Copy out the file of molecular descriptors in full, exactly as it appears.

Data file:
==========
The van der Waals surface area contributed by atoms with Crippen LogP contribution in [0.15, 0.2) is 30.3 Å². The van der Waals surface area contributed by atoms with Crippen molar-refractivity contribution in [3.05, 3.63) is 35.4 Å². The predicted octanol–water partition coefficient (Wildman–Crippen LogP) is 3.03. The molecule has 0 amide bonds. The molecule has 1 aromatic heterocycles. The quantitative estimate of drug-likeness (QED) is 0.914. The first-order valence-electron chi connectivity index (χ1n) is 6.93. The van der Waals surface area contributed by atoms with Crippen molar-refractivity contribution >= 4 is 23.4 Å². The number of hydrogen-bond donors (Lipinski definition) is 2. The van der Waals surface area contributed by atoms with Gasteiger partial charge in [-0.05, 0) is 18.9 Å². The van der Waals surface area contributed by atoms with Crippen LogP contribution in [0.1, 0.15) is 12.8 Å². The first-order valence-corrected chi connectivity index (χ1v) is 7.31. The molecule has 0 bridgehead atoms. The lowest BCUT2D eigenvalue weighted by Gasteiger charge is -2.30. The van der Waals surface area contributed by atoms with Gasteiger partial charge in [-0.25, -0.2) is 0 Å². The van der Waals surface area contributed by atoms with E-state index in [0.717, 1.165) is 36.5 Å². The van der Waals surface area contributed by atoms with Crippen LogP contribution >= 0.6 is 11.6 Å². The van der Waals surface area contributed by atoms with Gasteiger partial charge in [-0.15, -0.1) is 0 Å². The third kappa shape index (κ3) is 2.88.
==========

The van der Waals surface area contributed by atoms with Crippen LogP contribution in [0.15, 0.2) is 30.3 Å². The van der Waals surface area contributed by atoms with Crippen molar-refractivity contribution in [3.05, 3.63) is 35.4 Å². The predicted octanol–water partition coefficient (Wildman–Crippen LogP) is 3.03. The molecule has 0 amide bonds. The molecule has 1 aromatic heterocycles. The quantitative estimate of drug-likeness (QED) is 0.914. The first-order valence-electron chi connectivity index (χ1n) is 6.93. The van der Waals surface area contributed by atoms with Crippen molar-refractivity contribution >= 4 is 23.4 Å². The number of hydrogen-bond donors (Lipinski definition) is 2. The van der Waals surface area contributed by atoms with Gasteiger partial charge in [-0.05, 0) is 18.9 Å². The van der Waals surface area contributed by atoms with Crippen LogP contribution in [0.1, 0.15) is 12.8 Å². The first-order valence-corrected chi connectivity index (χ1v) is 7.31. The molecule has 0 bridgehead atoms. The lowest BCUT2D eigenvalue weighted by Gasteiger charge is -2.30. The van der Waals surface area contributed by atoms with Gasteiger partial charge in [-0.25, -0.2) is 0 Å². The van der Waals surface area contributed by atoms with E-state index in [0.717, 1.165) is 36.5 Å². The van der Waals surface area contributed by atoms with Crippen LogP contribution >= 0.6 is 11.6 Å². The van der Waals surface area contributed by atoms with Gasteiger partial charge in [-0.15, -0.1) is 0 Å². The third kappa shape index (κ3) is 2.88.